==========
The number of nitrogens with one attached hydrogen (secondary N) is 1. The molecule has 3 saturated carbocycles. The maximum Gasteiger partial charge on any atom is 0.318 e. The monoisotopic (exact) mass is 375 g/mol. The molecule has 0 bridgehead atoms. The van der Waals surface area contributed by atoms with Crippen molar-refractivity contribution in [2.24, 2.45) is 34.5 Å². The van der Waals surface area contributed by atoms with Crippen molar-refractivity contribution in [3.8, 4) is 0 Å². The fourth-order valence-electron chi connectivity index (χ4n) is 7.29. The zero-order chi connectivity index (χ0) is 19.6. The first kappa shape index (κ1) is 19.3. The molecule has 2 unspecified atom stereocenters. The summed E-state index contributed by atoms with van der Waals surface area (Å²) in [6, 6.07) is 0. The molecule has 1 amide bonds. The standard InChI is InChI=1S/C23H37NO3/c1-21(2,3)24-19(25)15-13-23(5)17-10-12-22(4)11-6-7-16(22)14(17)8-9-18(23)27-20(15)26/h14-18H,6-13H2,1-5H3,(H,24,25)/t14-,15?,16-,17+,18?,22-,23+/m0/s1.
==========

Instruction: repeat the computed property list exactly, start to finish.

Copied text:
The number of nitrogens with one attached hydrogen (secondary N) is 1. The molecule has 3 saturated carbocycles. The maximum Gasteiger partial charge on any atom is 0.318 e. The monoisotopic (exact) mass is 375 g/mol. The molecule has 0 bridgehead atoms. The van der Waals surface area contributed by atoms with Crippen molar-refractivity contribution in [2.24, 2.45) is 34.5 Å². The van der Waals surface area contributed by atoms with Crippen molar-refractivity contribution in [3.8, 4) is 0 Å². The fourth-order valence-electron chi connectivity index (χ4n) is 7.29. The zero-order chi connectivity index (χ0) is 19.6. The first kappa shape index (κ1) is 19.3. The molecule has 2 unspecified atom stereocenters. The summed E-state index contributed by atoms with van der Waals surface area (Å²) in [6, 6.07) is 0. The molecule has 1 amide bonds. The standard InChI is InChI=1S/C23H37NO3/c1-21(2,3)24-19(25)15-13-23(5)17-10-12-22(4)11-6-7-16(22)14(17)8-9-18(23)27-20(15)26/h14-18H,6-13H2,1-5H3,(H,24,25)/t14-,15?,16-,17+,18?,22-,23+/m0/s1.